The weekly British considers the request of Rubalcaba that Spain accept the German vote model was a direct compensation to the movement. Qualifies to Rubalcaba of populist by attacking bankers. Qualifies to Spaniards as the most serious protesters in Europe. Outraged Spaniards are getting some of their proposed objectives. It thus considered the British weekly The Economist, in an analysis of 15-M movement in which picks up that one of the demands of the movement, the reform of the electoral law, has already been accepted by the candidate of the Socialist Party to the next election, Alfredo Perez Rubalcaba.There were neither stones nor tear gas launches, but July 9 educated protesters outraged from Spain pointed is still a victory, publishes The Economist. The weekly considers that the request of Rubalcaba that Spain accept the German vote model was a compensation direct the movement that spontaneously occupied urban squares in mid-May, asserting that politicians do not represent us. In this regard The Economist, which qualifies the outraged Spanish as the most serious demonstrators from Europe, also says that Rubalcaba has begun attacking bankers.It accuses them of lend to people who knew that they would not be able to pay and threatens with new taxes. It may be a polite nod to the polite indignation, but it has something of populism, he says.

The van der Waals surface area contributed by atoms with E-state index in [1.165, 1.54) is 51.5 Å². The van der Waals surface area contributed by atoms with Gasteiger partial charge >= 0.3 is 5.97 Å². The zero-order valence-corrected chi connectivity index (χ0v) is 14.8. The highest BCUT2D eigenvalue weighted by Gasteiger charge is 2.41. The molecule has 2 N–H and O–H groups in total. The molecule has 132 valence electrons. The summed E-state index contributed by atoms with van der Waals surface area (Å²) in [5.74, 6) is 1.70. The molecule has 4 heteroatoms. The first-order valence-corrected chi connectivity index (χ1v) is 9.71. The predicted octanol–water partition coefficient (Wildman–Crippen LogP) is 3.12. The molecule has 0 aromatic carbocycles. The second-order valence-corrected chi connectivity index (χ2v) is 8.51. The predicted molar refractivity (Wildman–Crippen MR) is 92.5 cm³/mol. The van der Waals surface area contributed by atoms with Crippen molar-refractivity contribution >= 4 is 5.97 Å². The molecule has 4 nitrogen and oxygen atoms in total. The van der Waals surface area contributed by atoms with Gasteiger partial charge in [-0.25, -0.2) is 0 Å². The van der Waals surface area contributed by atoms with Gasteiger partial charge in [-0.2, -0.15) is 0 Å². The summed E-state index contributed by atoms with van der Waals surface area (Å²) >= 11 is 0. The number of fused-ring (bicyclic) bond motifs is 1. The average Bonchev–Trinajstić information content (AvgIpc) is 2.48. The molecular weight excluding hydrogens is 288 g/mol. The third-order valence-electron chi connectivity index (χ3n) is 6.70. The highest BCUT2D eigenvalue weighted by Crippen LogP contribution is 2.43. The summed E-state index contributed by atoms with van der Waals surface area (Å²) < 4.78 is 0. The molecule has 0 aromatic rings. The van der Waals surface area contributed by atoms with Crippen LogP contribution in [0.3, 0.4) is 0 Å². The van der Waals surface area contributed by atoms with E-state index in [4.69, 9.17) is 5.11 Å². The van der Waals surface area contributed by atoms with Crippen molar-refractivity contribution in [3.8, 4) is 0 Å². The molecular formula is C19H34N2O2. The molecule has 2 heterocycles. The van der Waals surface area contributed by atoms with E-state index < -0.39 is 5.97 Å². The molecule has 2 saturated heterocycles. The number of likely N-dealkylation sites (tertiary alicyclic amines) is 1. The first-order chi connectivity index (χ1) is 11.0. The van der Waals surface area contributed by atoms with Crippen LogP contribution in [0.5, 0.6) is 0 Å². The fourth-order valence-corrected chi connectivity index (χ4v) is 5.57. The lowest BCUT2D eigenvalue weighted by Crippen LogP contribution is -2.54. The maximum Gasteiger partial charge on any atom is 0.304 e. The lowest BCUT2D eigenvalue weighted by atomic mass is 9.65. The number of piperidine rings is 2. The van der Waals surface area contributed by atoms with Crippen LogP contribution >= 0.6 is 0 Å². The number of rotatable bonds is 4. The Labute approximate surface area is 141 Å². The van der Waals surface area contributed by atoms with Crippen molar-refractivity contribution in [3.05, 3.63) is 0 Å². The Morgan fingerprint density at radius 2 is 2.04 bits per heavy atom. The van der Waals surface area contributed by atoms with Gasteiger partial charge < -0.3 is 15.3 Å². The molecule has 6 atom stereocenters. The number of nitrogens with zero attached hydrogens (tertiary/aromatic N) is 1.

A symptom, rather than a movement also the publication refers to the concern of Spaniards by the political class, to the point of becoming their third biggest problem after the economy and unemployment. Polls show broad support to suppress the degrees of immunity enjoyed by some involved in cases of corruption politicians who poisoned the regional and municipal policies says the weekly. In addition, the publication includes the opinion of Josep Lobera, specialist in polls, that qualifies the 15-M as a symptom, more as a movement. It is a symptom. It expresses a general feeling of concern and anger, says the expert. In terms of political allegiance, Francisco Canero, former small businessman and activist, stressed: what unites the movement are complaints, not solutions. Source of the news: The Economist: “outraged Spaniards are achieving some of its objectives”